"These changes will help us maximize our strengths as we continuously pursue championship-level success," LeBlanc said, voicing full support for the staffing shakeup.

Serena Williams is ‘super interested’ in owning a WNBA team

Serena Williams speaks on stage during keynote conversation at 2019 conference in San Jose, California
The tennis icon is all in on women's sports — and the WNBA is right on her heels. (Photo by Marla Aufmuth/WireImage via Getty Images)

Could Serena Williams co-own a WNBA team in the near future? 

Speaking with CNN on Monday, Williams expressed her interest in that potential — as well as the mounting enthusiasm for women’s sports around the world. 

"I think women’s sport is having a moment that it should have always had," Williams said. "I feel like tennis has had its moment. It’s international, and it’s huge, and it’s always gonna be there.

"Now it’s time to lift up other sports — women’s soccer, women’s basketball — there’s so many other sports that women do so great, let’s put it on that platform. Women’s basketball is getting there, and it’s arrived."

When asked if she had any interest in adding a WNBA team to her roster of ownership stakes, the tennis great welcomed the idea. "I absolutely would be," Williams said. "With the right market, I would definitely be super interested in that."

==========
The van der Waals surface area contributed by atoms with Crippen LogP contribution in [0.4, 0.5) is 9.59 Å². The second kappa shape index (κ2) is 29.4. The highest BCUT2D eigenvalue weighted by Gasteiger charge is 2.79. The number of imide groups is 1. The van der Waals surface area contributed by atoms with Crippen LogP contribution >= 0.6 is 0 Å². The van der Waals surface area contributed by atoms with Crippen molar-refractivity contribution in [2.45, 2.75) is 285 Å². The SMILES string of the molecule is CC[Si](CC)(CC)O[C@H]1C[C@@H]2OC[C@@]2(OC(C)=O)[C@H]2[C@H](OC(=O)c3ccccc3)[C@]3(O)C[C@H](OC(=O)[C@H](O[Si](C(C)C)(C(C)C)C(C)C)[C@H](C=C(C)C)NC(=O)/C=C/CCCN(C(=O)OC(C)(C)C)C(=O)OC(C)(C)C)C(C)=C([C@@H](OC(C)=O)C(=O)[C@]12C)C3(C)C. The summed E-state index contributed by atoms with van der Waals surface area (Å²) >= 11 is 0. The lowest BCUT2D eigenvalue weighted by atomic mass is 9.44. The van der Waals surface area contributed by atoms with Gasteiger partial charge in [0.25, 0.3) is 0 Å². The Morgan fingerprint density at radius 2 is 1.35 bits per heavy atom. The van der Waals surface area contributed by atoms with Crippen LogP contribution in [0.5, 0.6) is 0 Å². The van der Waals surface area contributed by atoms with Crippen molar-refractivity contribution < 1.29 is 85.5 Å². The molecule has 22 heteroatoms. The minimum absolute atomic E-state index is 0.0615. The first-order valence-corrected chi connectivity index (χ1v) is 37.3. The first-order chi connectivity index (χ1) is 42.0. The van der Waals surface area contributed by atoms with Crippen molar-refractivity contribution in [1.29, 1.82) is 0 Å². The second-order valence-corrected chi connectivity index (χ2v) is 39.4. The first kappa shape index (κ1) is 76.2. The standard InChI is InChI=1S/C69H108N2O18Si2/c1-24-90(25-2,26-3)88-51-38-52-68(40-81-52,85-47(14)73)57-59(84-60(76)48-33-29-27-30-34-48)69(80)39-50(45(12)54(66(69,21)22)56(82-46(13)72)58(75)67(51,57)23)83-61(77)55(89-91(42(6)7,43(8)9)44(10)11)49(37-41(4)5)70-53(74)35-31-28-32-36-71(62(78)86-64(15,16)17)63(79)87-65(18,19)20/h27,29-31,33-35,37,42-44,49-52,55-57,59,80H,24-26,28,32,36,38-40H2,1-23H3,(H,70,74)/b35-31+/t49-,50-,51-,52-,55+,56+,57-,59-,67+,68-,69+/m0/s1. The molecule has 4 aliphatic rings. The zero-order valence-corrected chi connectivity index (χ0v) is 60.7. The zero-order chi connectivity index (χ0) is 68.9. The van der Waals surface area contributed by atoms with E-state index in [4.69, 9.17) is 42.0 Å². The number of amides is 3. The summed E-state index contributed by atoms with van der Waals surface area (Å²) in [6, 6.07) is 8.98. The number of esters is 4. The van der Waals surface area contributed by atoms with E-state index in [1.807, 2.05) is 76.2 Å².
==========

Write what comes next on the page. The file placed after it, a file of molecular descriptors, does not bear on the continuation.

"There is no risk — women’s sport is exciting," Williams added, citing the 2024 NCAA women's tournament's record-breaking viewership as evidence. "People are realizing that it is exciting to watch, so it's an overly safe bet."

Williams may not need to wait long to act on that bet. On Monday, WNBA Commissioner Cathy Engelbert said that she is "pretty confident" the league will expand to 16 teams — up from its current 12 — by 2028. 

The goal, she said, is to reach 14 by 2026. Oakland's Golden State is already on track to launch the league's 13th team in 2025. The move will mark the WNBA's first new franchise since the Atlanta Dream debuted in 2008.

"It's complex because you need the arena and practice facility and player housing and all the things," Engelbert said at a press conference before Monday's WNBA draft. "You need committed long-term ownership groups, and so the nice thing is we're getting a lot of calls."

Engelbert went on to name a few of the cities behind those calls, saying that the league continues to engage in discussions with Philadelphia, Toronto, Portland, Denver, and Nashville, as well as South Florida.

"These can either take a very long time to negotiate or it can happen pretty quickly if you find the right ownership group with the right arena situation," Engelbert added.

The Commissioner's 16 team goal is not only good news for WNBA fans, it's great news for current and future WNBA players. At 12 teams with just 12 roster spots each, the league is held to a total of 144 players for any given season. An abundance of fresh talent coming up through the NCAA ranks has put pressure on the organization to make room for more worthy competitors, and four additional teams might be just the ticket.

Hellen Obiri claims back-to-back Boston Marathon wins

Hellen Obiri, winner of the women's division of the Boston Marathon, poses with the Boston Marathon trophy
Hellen Obiri, winner of the 2024 Boston Marathon's women's division, poses with her trophy. (Photo by Jessica Rinaldi/The Boston Globe via Getty Images)